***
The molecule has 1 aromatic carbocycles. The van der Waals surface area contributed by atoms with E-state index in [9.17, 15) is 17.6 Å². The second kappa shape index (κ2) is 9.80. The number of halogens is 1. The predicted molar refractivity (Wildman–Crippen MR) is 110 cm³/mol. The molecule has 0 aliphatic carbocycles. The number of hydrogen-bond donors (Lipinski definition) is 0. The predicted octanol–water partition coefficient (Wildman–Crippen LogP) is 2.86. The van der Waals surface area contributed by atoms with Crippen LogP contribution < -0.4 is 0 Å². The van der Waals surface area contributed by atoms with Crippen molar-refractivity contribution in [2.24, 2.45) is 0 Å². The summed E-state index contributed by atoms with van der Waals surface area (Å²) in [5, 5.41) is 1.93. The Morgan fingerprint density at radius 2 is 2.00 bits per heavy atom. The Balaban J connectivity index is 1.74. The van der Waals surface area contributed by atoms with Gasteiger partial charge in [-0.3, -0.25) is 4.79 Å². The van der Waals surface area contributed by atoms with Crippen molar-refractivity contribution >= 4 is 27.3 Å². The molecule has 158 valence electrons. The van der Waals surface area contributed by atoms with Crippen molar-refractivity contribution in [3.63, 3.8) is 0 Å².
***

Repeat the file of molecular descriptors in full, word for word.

The molecule has 1 aromatic carbocycles. The van der Waals surface area contributed by atoms with E-state index in [9.17, 15) is 17.6 Å². The second kappa shape index (κ2) is 9.80. The number of halogens is 1. The predicted molar refractivity (Wildman–Crippen MR) is 110 cm³/mol. The molecule has 0 aliphatic carbocycles. The number of hydrogen-bond donors (Lipinski definition) is 0. The predicted octanol–water partition coefficient (Wildman–Crippen LogP) is 2.86. The van der Waals surface area contributed by atoms with Crippen LogP contribution < -0.4 is 0 Å². The van der Waals surface area contributed by atoms with Crippen molar-refractivity contribution in [2.24, 2.45) is 0 Å². The summed E-state index contributed by atoms with van der Waals surface area (Å²) in [5, 5.41) is 1.93. The Morgan fingerprint density at radius 2 is 2.00 bits per heavy atom. The Balaban J connectivity index is 1.74. The van der Waals surface area contributed by atoms with Gasteiger partial charge in [-0.3, -0.25) is 4.79 Å². The van der Waals surface area contributed by atoms with Crippen molar-refractivity contribution >= 4 is 27.3 Å². The molecule has 158 valence electrons. The van der Waals surface area contributed by atoms with Crippen molar-refractivity contribution in [3.63, 3.8) is 0 Å².